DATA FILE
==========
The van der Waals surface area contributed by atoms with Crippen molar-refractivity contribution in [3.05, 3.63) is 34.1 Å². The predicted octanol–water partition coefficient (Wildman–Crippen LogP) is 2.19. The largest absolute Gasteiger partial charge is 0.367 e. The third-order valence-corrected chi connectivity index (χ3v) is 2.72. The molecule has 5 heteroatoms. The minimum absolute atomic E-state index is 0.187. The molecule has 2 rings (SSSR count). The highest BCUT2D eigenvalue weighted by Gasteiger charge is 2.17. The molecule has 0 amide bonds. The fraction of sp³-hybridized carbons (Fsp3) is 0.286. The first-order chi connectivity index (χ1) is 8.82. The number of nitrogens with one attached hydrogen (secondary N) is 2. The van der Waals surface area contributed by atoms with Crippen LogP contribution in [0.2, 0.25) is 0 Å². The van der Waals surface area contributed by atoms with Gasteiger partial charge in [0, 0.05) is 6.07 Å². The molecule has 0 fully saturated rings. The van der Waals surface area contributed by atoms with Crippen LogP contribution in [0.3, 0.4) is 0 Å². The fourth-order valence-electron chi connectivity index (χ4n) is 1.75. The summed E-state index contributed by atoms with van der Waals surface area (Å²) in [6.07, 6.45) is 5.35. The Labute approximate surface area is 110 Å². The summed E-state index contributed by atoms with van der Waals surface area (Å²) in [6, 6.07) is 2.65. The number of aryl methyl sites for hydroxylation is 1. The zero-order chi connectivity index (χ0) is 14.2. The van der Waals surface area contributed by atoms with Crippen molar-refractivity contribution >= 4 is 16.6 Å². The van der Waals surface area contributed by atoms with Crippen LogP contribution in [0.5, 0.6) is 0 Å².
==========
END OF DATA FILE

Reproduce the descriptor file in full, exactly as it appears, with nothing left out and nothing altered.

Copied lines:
The van der Waals surface area contributed by atoms with Crippen molar-refractivity contribution in [3.05, 3.63) is 34.1 Å². The predicted octanol–water partition coefficient (Wildman–Crippen LogP) is 2.19. The largest absolute Gasteiger partial charge is 0.367 e. The third-order valence-corrected chi connectivity index (χ3v) is 2.72. The molecule has 5 heteroatoms. The minimum absolute atomic E-state index is 0.187. The molecule has 2 rings (SSSR count). The highest BCUT2D eigenvalue weighted by Gasteiger charge is 2.17. The molecule has 0 amide bonds. The fraction of sp³-hybridized carbons (Fsp3) is 0.286. The first-order chi connectivity index (χ1) is 8.82. The number of nitrogens with one attached hydrogen (secondary N) is 2. The van der Waals surface area contributed by atoms with Crippen LogP contribution in [0.2, 0.25) is 0 Å². The van der Waals surface area contributed by atoms with Gasteiger partial charge in [0, 0.05) is 6.07 Å². The molecule has 0 fully saturated rings. The van der Waals surface area contributed by atoms with Crippen LogP contribution in [0.3, 0.4) is 0 Å². The fourth-order valence-electron chi connectivity index (χ4n) is 1.75. The summed E-state index contributed by atoms with van der Waals surface area (Å²) in [6.07, 6.45) is 5.35. The Labute approximate surface area is 110 Å². The summed E-state index contributed by atoms with van der Waals surface area (Å²) in [6, 6.07) is 2.65. The number of aryl methyl sites for hydroxylation is 1. The zero-order chi connectivity index (χ0) is 14.2. The van der Waals surface area contributed by atoms with Crippen molar-refractivity contribution >= 4 is 16.6 Å². The van der Waals surface area contributed by atoms with Crippen LogP contribution in [0.5, 0.6) is 0 Å².